If the columns of the matrix are linearly independent, then is invertible. In this case, the following equation applies ${\ displaystyle A}$${\ displaystyle A ^ {*} A}$

${\ displaystyle A ^ {+} = (A ^ {*} A) ^ {- 1} A ^ {*}.}$

If one takes the first limit value definition for the Moore-Penrose inverse, the summand disappears . It follows that a left inverse is to. ${\ displaystyle \ delta E_ {n}}$${\ displaystyle A ^ {+}}$${\ displaystyle A}$

${\ displaystyle A ^ {+} A = E_ {n}}$

If the rows of the matrix are linearly independent, then is invertible. In this case, the following equation applies ${\ displaystyle A}$${\ displaystyle AA ^ {*}}$

${\ displaystyle A ^ {+} = A ^ {*} (AA ^ {*}) ^ {- 1}.}$

If one takes the second limit value definition for the Moore-Penrose inverse, the summand disappears . It follows that a right inverse is to. ${\ displaystyle \ delta E_ {m}}$${\ displaystyle A ^ {+}}$${\ displaystyle A}$

${\ displaystyle AA ^ {+} = E_ {m}}$

If both the columns and the rows of a matrix are independent, then the matrix is ​​invertible and the pseudo inverse coincides with the inverse.

If the product of two matrices is defined and one of the two is a unitary matrix , then we have ${\ displaystyle AB}$

${\ displaystyle (AB) ^ {+} = B ^ {+} A ^ {+}.}$

The pseudo inverse can also be defined for scalars and vectors by considering them as matrices. For scalars, the pseudo inverse of zero is zero again, and for all other values ​​it is . The following applies to vectors ${\ displaystyle x}$${\ displaystyle x ^ {- 1}}$

${\ displaystyle x ^ {+} \! = {\ begin {cases} 0 ^ {T}, & {\ text {if}} x = 0, \\ {\ frac {x ^ {*}} {x ^ {*} x}}, & {\ text {otherwise}}. \ end {cases}}}$

These claims can be verified by checking the criteria for the Moore-Penrose Inverse.

If the matrix is Hermitian (or symmetric in the real case), then it is also Hermitian (symmetric). In this case, the decomposition follows from the spectral theorem ${\ displaystyle A}$ ${\ displaystyle A ^ {+}}$

${\ displaystyle UAU ^ {*} = D}$

and thus

${\ displaystyle A ^ {+} = U ^ {*} D ^ {+} U}$,

where the pseudo inverse of the diagonal matrix is through ${\ displaystyle D ^ {+}}$${\ displaystyle D}$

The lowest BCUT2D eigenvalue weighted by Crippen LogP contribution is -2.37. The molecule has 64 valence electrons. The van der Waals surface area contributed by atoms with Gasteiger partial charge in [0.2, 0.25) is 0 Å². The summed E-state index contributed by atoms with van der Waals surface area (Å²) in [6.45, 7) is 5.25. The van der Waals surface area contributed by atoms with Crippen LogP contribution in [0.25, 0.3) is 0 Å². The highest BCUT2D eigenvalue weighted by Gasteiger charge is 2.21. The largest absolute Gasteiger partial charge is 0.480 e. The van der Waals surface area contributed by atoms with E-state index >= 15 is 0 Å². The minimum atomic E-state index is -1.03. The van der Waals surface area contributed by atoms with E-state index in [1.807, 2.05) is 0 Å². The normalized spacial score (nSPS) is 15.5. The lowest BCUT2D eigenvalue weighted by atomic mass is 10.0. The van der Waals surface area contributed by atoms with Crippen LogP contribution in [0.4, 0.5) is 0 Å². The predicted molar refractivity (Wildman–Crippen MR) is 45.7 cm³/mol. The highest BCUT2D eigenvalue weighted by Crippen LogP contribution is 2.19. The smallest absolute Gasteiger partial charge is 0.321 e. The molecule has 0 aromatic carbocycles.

${\ displaystyle d_ {ii} ^ {+} = {\ begin {cases} 0, & {\ text {if}} d_ {ii} = 0, \\ {\ frac {1} {d_ {ii}}} , & {\ text {otherwise}} \ end {cases}}}$

is given for all diagonal entries.

### calculation

• If the rank is the matrix , then it can be decomposed into the product of a matrix and a matrix . It applies${\ displaystyle k}$${\ displaystyle m \ times n}$${\ displaystyle A}$${\ displaystyle A}$${\ displaystyle A = BC}$${\ displaystyle m \ times k}$${\ displaystyle B}$${\ displaystyle k \ times n}$${\ displaystyle C}$
${\ displaystyle A ^ {+} = C ^ {*} (CC ^ {*}) ^ {- 1} (B ^ {*} B) ^ {- 1} B ^ {*}.}$
Has full row rank, that is, it applies , then you can choose for the identity matrix and the above formula is reduced to ${\ displaystyle A}$${\ displaystyle k = m}$${\ displaystyle B}$
${\ displaystyle A ^ {+} = A ^ {*} (AA ^ {*}) ^ {- 1}.}$
Similarly, for a matrix of full column rank, that is , the equation holds${\ displaystyle A}$${\ displaystyle k = n}$
${\ displaystyle A ^ {+} = (A ^ {*} A) ^ {- 1} A ^ {*}.}$
• Another method for calculating the pseudo inverse exists with the singular value decomposition . If the singular value decomposition of , then applies${\ displaystyle A = U \ Sigma V ^ {*}}$${\ displaystyle A}$
${\ displaystyle A ^ {+} = V \ Sigma ^ {+} U ^ {*}.}$
With a diagonal matrix such as , the pseudo inverse is created by transposing the matrix and inverting the non-zero elements, i.e. forming with ${\ displaystyle \ Sigma \ in \ mathbb {C} ^ {m \ times n}}$${\ displaystyle \ Sigma ^ {+} \ in \ mathbb {C} ^ {n \ times m}}$
${\ displaystyle (\ Sigma) _ {ij} ^ {+} = {\ begin {cases} {\ frac {1} {\ sigma _ {i}}}, & {\ text {if}} i = j \ wedge \ sigma _ {i} \ neq 0, \\ 0, & {\ text {otherwise}}. \ end {cases}}}$
• With the help of the modification of matrices, the pseudo inverse can be represented implicitly or calculated.
• Greville's algorithm is a finite iterative method for the column-wise computation of the Moore-Penrose inverses.

The method in which the matrix is required is often used for the numerical calculation of the solution of overdetermined systems of equations for the sake of convenience, but is numerically unstable because the condition of the matrix is ​​squared. The use of QR decomposition is considered a stable and efficient numerical method . The method based on singular value decomposition is the most complex, but also the most benign numerically. The method based on the change offers a compromise between effort and numerical stability. ${\ displaystyle A ^ {*} A}$